Understand the Statistics
Statistics enable you to improve items that will be used again in tests, determine the validity of a test's score in measuring student aptitude, and identify specific areas of instruction that need greater focus.
Item Statistics
Item statistics assess the items that made up a test.
Item Difficulty (P)
P Value refers to the degree of challenge for items based on the percentage of students who chose the correct answer. Item difficulty is relevant for determining whether students have learned the concept being tested.
 Also Called: P Value, Difficulty Index
 Score Range: 0.00 to 1.00
The higher the value, the easier the question. In other words, if no one answers an item correctly, the value would be 0.00. An item that everyone answers correctly would have a value of 1.00.
Desired Score for Classroom Tests
A classroom test ideally is comprised of items with a range of difficulties that average around .5 (generally, item difficulties between .3 and .7).
Score Band Interpretation
P ≥ .70  Easy  The correct answer is chosen by more than 70 percent of the students 
.30 ≤ P < .70  Average  The correct answer is chosen by 3070 percent of the students 
P < .30  Challenging  The correct answer is chosen by less than 30 percent of the students 
Corrective Actions
Items that are too easy (p > .80) or too difficult (p < .30) do not contribute to test reliability and should be used sparingly. It's best to review additional indicators such as item discrimination and point biserial to determine what action may be needed for these items.
Formula
This value is determined simply by calculating the proportion of students that answer the item correctly using the following formula.
N_{p} = number of students who answered correctly
N = number of students who answered
The correlation items include both dichotomous and nondichotomous items (see the table to see which items are dichotomous or nondichotomous). If the item is nondichotomous then the points earned may be partial points earned.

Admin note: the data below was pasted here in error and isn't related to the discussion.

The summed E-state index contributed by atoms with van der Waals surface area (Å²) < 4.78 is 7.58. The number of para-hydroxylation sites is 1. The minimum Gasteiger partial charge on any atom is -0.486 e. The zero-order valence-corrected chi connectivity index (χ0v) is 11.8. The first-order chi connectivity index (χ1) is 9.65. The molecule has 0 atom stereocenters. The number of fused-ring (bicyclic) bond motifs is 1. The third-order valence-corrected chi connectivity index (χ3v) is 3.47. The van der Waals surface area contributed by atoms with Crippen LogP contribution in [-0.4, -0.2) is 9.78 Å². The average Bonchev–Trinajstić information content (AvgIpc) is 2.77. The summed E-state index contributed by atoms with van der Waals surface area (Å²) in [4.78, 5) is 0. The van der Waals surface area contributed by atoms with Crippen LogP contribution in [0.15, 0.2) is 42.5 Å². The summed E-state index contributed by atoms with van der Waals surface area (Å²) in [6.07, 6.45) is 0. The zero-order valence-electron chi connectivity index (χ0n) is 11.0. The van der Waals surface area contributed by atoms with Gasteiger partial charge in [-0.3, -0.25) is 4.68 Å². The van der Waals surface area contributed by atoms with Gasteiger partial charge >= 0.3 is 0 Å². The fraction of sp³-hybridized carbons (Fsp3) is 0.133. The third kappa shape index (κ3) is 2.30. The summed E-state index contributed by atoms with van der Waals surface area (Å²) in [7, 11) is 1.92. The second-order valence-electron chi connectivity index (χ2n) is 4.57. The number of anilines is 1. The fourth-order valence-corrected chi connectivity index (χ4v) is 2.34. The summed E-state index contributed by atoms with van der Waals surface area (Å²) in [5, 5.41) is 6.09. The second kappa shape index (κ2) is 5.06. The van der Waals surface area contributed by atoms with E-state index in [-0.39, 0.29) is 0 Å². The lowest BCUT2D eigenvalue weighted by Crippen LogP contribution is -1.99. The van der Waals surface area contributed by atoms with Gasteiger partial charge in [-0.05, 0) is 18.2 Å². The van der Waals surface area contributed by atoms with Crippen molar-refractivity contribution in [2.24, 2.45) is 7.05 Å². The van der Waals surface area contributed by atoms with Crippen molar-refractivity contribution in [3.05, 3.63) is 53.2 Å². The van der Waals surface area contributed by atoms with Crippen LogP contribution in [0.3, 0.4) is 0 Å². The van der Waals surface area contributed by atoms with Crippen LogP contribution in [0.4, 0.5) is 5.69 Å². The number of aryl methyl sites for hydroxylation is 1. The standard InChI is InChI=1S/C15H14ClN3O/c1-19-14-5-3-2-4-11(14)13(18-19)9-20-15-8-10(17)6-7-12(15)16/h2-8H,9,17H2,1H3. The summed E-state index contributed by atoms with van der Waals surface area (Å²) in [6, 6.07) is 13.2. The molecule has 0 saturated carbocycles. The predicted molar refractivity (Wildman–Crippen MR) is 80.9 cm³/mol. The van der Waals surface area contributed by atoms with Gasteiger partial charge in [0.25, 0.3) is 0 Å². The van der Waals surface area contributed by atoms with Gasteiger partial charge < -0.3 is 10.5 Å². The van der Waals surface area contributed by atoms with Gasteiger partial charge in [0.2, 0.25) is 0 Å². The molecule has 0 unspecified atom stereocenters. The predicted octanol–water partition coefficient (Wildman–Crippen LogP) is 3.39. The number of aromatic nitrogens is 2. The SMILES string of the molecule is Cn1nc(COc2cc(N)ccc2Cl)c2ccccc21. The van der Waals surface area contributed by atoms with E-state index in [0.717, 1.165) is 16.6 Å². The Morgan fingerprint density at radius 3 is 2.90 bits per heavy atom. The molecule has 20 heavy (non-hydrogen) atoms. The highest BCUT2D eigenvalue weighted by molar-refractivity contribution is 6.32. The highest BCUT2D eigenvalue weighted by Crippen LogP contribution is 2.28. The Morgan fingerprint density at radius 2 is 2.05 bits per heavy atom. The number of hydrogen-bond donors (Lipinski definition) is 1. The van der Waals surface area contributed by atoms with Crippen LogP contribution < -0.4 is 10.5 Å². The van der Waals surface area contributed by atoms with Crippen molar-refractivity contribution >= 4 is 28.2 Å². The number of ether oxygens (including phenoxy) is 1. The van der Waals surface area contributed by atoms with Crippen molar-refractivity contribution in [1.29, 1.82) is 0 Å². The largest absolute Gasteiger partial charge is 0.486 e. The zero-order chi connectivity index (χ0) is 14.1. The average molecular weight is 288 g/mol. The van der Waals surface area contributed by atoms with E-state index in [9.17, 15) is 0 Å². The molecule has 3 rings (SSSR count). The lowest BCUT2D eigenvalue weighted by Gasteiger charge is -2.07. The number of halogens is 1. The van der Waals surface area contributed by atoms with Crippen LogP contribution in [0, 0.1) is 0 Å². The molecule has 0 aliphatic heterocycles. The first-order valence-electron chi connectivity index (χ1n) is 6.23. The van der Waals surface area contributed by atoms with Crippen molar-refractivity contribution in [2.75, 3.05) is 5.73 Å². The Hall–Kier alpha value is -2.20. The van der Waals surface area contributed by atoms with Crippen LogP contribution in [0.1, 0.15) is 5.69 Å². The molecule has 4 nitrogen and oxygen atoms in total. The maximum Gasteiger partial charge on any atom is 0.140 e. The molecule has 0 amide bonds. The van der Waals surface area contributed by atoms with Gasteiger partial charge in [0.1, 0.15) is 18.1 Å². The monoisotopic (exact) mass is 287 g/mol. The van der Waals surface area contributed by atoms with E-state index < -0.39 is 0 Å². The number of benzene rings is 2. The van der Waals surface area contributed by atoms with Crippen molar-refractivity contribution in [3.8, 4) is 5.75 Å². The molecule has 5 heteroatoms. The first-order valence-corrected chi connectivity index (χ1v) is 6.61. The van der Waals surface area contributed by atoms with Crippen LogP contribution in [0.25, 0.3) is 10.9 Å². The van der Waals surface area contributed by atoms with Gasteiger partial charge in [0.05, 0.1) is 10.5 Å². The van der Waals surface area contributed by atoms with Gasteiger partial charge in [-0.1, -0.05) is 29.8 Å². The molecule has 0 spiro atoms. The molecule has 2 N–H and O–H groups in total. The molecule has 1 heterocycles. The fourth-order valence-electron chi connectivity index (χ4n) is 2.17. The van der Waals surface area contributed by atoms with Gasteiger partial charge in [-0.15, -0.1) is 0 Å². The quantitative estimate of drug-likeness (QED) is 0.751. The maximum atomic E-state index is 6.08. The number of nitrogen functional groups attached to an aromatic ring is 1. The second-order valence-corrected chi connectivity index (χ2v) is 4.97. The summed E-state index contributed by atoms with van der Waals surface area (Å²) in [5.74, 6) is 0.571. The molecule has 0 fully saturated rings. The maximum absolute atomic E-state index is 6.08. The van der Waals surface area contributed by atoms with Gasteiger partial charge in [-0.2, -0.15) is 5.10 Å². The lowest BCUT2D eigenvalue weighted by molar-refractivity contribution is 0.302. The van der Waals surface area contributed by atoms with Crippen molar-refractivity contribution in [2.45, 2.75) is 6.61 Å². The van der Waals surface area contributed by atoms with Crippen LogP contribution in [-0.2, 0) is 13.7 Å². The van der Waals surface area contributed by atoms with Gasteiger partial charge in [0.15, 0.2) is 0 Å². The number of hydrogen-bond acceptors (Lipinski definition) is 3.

Dichotomous  NonDichotomous 



Discrimination Index (D)
Item discrimination is a correlation value (similar to point biserial) that relates the item performance of students who have mastered the material to the students who have not. It serves as an indicator of how well the question can tell the difference between high and low performers.
 Also Called: Item Discrimination
 Score Range: 1.00 to 1.00
Items with higher values are more discriminating. Items with lower values are typically too easy or too hard. This matrix provides a simplified view of how items are determined to have high or low values.
Student Performs Well on Test  Student Performs Poorly on Test  
Student Gets Item Right  High D  Low D 
Student Gets Item Wrong  Low D  High D 
Desired Score for Classroom Tests
.20 or higher
Score Band Interpretation and Color Coding
D ≥ .70  Excellent  Best for determining top performers from bottom performers 
.60 ≤ D < .70  Good  Item discriminates well in favor of top performers 
.40 ≤ D < .60  Acceptable  Item discriminates reasonably well 
.20 ≤ D < .40  Needs Review  May need corrective action unless it is a mastery level question 
D < .20  Unacceptable  Needs corrective action 
Corrective Actions
Items with low discrimination should be reviewed to determine if it is ambiguously worded or if the instruction in the classroom needs work. Items with negative values should be scrutinized for errors or discarded. For example, a negative value may indicate that the item was miskeyed, is ambiguous, or is misleading.
Formula
When calculating item discrimination, first all students taking the test are ranked according to the total score, then the top 27 percent (high performers) and the bottom 27 percent (low performers) are determined. Finally, item difficulty is calculated for each group and subtracted using the following formula.